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Q&A with Georgia Teacher Lakendra Swanson


In this interview, 3rd-grade teacher Lakendra Swanson shares how she sets and manages expectations with writing in the classroom.


ThinkCERCA team: Which engagement strategies do you use to teach writing?

Lakendra: The number one engagement strategy I use to teach writing is allotting time for students to have conversations about their work. I designate time for discussions to occur during the planning stage of our writing and while we are constructing our actual writing piece. I’ve noticed that the tears associated with writing stem from students not knowing where to begin or what to write about. Reflecting on my educational practices have taught me that it’s beneficial to allow time to converse and share ideas with one another during the writing process. This will lead to a gateway of ideas that will flow for students who are often attacked by the “writer's block.”


ThinkCERCA team: How do you collaborate with fellow teachers around literacy instruction?

Lakendra: I collaborate with teachers through a simple means of communication and sharing various work samples of our students. We compare proficient, distinguished, and beginning-level work. We share ideas and discuss different instructional practices that worked well for our boys and girls.


ThinkCERCA team: How do you set and manage expectations for students during a ThinkCERCA Writing Lesson?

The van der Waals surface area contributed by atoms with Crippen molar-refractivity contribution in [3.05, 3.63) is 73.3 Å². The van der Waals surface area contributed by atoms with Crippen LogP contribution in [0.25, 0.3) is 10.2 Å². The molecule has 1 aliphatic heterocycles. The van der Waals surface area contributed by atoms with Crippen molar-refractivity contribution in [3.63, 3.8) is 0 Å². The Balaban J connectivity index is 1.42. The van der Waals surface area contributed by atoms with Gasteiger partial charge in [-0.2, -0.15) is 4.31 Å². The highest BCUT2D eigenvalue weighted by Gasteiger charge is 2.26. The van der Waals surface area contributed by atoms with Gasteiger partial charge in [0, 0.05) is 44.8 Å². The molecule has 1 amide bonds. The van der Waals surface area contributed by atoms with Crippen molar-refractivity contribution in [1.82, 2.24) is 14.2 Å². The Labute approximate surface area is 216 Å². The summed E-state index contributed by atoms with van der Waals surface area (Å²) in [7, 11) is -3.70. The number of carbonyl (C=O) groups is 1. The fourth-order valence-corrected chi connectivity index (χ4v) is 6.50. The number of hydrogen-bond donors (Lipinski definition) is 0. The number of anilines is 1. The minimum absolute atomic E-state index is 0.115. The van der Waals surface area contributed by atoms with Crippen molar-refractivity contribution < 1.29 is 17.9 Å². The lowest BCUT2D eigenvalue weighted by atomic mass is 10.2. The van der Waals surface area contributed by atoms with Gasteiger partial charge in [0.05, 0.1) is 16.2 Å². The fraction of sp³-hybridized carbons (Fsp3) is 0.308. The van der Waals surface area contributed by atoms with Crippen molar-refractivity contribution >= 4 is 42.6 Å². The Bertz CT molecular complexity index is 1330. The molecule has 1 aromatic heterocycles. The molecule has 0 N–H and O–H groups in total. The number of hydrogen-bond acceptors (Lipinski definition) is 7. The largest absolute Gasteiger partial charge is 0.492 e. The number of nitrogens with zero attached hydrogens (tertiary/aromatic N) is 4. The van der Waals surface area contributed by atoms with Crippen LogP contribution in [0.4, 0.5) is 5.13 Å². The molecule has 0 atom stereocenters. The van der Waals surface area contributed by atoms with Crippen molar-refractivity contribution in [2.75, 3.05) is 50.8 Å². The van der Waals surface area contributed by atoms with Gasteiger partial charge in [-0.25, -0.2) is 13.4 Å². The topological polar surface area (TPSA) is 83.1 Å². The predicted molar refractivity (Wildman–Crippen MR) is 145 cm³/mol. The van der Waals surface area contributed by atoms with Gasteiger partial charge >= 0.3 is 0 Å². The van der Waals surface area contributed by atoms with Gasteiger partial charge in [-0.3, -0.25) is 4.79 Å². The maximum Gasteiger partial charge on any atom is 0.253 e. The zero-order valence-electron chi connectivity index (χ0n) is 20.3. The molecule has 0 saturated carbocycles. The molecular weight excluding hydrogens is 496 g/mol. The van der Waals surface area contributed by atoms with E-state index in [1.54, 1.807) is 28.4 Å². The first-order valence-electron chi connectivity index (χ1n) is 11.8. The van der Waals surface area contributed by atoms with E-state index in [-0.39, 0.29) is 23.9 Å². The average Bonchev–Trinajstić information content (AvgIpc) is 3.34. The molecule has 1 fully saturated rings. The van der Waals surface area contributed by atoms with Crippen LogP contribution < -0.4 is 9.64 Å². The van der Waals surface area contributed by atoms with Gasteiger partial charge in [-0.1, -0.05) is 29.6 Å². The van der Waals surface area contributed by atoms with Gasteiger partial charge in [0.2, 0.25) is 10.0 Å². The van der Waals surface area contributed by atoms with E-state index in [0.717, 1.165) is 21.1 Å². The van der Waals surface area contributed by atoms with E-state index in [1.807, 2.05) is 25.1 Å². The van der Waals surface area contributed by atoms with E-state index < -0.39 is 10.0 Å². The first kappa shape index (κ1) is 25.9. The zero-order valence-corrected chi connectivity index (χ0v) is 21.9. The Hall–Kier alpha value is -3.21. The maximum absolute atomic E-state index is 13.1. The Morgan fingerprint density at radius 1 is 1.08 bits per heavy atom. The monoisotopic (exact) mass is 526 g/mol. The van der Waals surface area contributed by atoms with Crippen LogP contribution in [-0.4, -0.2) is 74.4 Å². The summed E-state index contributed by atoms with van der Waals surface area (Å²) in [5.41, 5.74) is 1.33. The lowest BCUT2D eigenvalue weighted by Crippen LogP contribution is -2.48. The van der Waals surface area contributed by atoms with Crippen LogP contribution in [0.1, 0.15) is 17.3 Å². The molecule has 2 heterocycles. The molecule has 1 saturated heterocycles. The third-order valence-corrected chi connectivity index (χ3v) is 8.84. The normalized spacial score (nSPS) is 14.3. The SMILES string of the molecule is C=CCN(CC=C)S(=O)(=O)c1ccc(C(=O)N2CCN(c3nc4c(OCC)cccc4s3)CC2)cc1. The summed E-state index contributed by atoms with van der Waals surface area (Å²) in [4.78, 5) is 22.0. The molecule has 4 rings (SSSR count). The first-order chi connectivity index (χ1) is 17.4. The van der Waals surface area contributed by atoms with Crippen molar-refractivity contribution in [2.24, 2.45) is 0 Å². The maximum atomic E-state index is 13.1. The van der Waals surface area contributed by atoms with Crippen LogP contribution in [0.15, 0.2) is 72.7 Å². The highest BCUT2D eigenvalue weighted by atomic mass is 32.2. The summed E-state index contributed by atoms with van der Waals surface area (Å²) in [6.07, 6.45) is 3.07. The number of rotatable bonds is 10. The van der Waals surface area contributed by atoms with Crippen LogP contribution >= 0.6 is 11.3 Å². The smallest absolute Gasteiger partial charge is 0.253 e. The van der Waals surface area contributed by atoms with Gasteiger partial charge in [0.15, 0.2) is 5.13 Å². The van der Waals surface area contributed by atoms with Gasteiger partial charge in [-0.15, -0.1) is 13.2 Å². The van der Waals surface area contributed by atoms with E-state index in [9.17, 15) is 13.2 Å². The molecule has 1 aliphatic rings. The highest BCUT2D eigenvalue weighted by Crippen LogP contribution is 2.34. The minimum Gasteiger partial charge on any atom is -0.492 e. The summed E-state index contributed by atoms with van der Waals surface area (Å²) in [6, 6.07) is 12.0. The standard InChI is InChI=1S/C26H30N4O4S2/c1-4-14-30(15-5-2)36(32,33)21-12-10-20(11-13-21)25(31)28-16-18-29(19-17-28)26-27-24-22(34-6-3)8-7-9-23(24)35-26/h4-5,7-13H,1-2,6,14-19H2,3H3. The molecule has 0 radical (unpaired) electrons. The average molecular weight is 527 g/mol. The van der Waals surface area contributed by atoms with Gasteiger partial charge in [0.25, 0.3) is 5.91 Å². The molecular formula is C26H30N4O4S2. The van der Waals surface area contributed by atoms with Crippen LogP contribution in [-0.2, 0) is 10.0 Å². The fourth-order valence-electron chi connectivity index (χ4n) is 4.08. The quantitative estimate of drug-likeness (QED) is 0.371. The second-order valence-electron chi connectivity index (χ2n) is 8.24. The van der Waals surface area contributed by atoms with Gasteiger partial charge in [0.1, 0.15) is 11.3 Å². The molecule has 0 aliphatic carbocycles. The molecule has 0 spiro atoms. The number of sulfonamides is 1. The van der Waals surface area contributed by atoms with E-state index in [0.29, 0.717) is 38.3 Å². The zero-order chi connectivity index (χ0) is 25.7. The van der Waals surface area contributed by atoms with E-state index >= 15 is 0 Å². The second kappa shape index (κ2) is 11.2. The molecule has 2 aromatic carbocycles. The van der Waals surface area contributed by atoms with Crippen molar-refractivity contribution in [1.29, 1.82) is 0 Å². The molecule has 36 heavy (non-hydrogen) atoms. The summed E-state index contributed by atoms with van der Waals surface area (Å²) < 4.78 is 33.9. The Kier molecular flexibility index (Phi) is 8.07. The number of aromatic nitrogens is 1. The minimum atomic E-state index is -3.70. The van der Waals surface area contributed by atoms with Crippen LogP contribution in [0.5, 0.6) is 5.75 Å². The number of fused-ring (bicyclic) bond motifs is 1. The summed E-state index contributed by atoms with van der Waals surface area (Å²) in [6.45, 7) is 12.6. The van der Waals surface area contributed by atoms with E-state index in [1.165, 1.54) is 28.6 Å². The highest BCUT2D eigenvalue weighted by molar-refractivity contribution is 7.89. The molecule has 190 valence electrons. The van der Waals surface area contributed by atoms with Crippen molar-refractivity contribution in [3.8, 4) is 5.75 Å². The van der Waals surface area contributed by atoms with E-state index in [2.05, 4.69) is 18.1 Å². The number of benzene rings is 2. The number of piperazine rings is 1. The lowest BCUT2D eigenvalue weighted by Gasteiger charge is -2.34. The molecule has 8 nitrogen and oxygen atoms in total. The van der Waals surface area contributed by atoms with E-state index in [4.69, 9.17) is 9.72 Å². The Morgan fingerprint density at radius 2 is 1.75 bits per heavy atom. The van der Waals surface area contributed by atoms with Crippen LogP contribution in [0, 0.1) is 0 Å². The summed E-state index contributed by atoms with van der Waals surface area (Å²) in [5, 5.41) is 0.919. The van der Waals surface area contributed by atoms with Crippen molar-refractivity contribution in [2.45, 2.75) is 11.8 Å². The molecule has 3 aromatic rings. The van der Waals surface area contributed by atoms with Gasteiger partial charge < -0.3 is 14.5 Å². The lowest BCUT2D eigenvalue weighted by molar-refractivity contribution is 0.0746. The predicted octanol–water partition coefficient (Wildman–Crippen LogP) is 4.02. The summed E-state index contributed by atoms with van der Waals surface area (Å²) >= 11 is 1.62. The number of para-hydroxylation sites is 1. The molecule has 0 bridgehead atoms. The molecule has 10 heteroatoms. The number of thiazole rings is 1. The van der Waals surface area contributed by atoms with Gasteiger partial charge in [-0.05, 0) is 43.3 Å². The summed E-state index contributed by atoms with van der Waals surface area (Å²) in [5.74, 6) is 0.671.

Lakendra: Expectations during the Writing Lesson are managed through traffic light signals [which are projected onto the front screen with a simple PowerPoint slide]. After the teacher has gradually released students to independency, a green light will appear on the screen for students to begin writing. When the teacher needs the students to come to a good stopping point; a yellow light will appear for students to wrap up their sentence. When the red light appears, students have their hands off the keyboard and they are waiting to hear from the students who have the “author's chair” cards (Teacher passes out the author's chair cards during the green light session. This helps the student become willing to show their work, rather than randomly being put on spot).

When students receive these cards, they are to share a portion of their work. Next, they call on one classmate to give them specific feedback to help improve their writing.


ThinkCERCA team: What advice would you share with fellow ThinkCERCA teachers?

Lakendra: I’d advise teachers to remember we are in a new era of teaching and learning. We must gear and align instruction with the way our students learn best. Make the implementation of ThinkCERCA fun and enjoyable for our boys and girls!  Allow them to move around the room to share ideas. Create an environment that allows students to have friendly debates. Most importantly, allow time for students to talk and engage with their peers during the entire writing process.


ThinkCERCA team: What is your favorite ThinkCERCA Writing Lesson to teach?

Lakendra: Hands down, argumentative writing is my favorite to teach! While teaching argumentative writing, you are also able to teach characterization and show students an appropriate way to disagree with others.


ThinkCERCA team: Anything else you'd like to add?

Lakendra: I’m truly thankful for the implementation of ThinkCERCA in our schools and the rigor associated with it. ThinkCERA has truly transformed the way our boys and girls write and analyze text in their daily reading.


Mallory Busch
Mallory Busch

Mallory Busch is ThinkCERCA's Editor of Content Strategy. A graduate of Northwestern University, Mallory came to ThinkCERCA from stops in audience strategy at TIME magazine and news applications development at Chicago Tribune and The Texas Tribune. She holds degrees in Journalism and International Studies, and was a student fellow at Knight Lab in college.